Brief Fact Summary.
Plaintiffs’ predecessor conveyed two adjacent parcels to Defendant’s predecessor by two separate deeds, which included reservations of a right-of-way easement. The second deed included inheritance language. Plaintiffs’ sued for declaratory judgment to resolve easement rights. The trial court deemed that the first deed created an easement in gross because it did not contain words of inheritance.
Synopsis of Rule of Law.
To create an easement appurtenant, a deed does not need to include words of inheritance.
In 1934, Garland conveyed property to the Defendant’s predecessor by warranty deed, which reserved a right-of-way easement. In 1953, Garland conveyed the adjacent parcel to Defendant’s predecessor by warranty deed, which extended the right-of-way easement, but also stated that the easement was to pass to grantor’s “heirs and assigns.” Successors in title to the remainder of Garland’s land (Plaintiffs) sought a declaratory judgment to resolve easement rights over Defendant’s land.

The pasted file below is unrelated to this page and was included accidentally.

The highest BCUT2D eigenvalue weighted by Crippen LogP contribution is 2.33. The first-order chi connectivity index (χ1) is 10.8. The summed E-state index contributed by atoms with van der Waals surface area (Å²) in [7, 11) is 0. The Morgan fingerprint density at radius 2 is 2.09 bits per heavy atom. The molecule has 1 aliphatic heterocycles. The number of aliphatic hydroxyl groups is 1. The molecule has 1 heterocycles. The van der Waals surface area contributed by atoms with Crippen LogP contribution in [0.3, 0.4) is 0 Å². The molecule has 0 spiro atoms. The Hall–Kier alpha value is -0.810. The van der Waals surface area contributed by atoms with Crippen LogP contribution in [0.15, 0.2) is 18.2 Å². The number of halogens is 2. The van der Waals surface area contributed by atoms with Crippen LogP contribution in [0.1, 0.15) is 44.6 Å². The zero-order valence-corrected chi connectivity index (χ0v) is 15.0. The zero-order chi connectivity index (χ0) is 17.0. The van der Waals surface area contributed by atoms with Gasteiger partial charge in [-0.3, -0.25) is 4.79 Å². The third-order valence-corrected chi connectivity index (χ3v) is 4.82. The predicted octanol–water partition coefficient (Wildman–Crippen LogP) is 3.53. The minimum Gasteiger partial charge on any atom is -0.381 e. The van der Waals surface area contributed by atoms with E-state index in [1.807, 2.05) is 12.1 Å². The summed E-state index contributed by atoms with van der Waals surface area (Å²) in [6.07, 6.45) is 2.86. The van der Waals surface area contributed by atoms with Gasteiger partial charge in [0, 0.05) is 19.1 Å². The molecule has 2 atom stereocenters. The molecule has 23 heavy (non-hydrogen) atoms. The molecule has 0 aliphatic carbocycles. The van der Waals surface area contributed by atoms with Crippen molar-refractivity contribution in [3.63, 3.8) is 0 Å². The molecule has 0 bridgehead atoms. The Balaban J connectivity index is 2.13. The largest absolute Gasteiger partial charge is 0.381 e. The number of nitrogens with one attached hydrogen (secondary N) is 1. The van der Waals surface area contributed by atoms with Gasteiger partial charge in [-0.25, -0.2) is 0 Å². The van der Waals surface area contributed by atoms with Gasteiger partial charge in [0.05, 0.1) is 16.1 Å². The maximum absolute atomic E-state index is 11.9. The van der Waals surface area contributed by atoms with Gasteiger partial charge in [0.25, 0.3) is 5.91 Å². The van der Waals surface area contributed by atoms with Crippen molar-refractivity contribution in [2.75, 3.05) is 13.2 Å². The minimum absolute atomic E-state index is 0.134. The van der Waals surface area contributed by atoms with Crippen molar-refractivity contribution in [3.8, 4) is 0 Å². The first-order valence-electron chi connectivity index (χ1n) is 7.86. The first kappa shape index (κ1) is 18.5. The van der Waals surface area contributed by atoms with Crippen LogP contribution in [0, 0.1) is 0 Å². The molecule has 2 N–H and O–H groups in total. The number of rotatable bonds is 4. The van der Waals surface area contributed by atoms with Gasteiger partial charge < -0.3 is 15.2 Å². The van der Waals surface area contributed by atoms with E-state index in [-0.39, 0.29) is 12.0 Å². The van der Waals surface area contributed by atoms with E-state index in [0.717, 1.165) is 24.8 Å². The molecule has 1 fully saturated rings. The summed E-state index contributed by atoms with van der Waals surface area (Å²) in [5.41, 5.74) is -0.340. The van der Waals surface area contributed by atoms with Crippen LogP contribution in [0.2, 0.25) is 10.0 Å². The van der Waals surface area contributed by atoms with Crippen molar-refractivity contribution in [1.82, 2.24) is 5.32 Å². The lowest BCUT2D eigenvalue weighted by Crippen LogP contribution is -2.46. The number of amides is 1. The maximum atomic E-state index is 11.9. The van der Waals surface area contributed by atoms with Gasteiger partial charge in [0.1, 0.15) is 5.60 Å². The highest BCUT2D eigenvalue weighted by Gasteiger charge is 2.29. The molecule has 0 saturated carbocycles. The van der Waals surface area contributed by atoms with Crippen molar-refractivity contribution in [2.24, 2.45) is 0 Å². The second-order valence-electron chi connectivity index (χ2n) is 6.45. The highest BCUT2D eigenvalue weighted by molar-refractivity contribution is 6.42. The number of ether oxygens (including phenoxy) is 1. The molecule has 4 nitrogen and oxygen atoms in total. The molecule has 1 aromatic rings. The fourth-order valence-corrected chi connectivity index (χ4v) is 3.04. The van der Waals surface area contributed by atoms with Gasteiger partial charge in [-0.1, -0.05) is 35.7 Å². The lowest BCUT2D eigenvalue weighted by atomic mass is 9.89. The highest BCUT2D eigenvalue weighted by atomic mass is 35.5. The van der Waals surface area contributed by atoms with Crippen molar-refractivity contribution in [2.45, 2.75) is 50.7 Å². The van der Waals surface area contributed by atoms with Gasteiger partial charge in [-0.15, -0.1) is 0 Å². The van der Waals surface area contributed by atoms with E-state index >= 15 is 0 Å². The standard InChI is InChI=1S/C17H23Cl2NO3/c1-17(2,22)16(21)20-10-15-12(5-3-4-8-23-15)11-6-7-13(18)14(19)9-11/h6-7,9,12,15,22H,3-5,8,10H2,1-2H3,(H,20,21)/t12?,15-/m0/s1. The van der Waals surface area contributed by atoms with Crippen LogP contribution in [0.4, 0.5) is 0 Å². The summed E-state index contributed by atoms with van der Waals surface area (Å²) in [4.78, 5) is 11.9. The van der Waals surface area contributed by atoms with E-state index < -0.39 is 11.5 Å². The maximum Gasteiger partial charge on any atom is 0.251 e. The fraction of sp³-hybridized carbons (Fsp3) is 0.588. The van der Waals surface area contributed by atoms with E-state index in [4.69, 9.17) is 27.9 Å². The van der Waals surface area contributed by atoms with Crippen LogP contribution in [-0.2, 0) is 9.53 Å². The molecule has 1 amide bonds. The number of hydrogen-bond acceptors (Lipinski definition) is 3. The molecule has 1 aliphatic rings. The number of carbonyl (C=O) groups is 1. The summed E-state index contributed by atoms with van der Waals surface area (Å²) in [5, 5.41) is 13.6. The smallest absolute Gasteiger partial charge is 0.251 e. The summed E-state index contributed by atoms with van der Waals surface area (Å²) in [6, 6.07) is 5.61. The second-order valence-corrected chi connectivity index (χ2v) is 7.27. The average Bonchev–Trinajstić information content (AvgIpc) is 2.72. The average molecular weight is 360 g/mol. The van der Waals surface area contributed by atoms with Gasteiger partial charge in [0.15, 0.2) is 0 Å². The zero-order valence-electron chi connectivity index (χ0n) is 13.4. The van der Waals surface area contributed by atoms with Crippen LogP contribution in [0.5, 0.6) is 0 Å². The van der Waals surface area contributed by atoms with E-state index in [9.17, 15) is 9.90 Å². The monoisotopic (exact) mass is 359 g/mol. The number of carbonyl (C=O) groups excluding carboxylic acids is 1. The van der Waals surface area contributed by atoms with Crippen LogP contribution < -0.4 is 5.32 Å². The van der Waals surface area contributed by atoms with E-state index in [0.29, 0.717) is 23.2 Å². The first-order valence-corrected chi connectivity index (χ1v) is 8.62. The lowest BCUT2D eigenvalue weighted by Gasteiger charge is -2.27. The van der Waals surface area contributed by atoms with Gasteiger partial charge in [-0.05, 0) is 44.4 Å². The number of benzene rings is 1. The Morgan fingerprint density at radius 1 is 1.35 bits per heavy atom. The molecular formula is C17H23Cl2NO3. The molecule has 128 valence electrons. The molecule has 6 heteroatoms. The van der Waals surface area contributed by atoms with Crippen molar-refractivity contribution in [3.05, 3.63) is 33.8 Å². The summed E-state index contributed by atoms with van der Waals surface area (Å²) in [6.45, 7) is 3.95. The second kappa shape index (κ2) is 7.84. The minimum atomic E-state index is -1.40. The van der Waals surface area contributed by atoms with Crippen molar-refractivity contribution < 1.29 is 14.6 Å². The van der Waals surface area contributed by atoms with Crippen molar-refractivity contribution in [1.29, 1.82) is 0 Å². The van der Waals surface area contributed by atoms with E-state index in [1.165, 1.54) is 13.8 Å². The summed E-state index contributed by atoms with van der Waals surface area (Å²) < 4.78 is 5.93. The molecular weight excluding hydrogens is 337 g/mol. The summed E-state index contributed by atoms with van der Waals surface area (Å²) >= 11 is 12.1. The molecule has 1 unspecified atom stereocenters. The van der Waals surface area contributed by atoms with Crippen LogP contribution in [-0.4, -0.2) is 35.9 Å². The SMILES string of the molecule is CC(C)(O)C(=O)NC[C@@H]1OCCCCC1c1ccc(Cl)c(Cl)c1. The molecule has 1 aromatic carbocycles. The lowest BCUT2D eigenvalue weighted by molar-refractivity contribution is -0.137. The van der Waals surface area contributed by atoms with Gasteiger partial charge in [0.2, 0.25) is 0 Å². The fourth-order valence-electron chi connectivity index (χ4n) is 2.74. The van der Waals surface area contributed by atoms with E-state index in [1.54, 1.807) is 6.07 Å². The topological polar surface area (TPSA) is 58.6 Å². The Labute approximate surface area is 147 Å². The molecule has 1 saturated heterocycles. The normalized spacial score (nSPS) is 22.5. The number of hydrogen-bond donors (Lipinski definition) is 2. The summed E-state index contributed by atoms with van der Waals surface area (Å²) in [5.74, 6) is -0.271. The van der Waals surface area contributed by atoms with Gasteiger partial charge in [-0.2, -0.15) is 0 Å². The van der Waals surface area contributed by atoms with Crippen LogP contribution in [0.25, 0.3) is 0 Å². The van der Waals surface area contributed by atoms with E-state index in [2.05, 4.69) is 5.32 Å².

Whether a deed needs to include words of inheritance to create an easement appurtenant.
No. The trial court’s ruling is reversed. A deed does not need to include words of inheritance to create an easement appurtenant.
The 1934 deed conveyed an easement appurtenant, which ran with the land because the language in the deed created two separate tenements, to which the dominant benefits by use of an easement on the servient. The language in the deed entitling the dominant owner to use the right of way for any necessary purpose pertaining to the ownership to which the right-of-way is appurtenant was clear and unambiguous. Once an easement is appurtenant to a dominant, a conveyance of that estate carries with it the easement belonging to it, whether mentioned in the deed or not.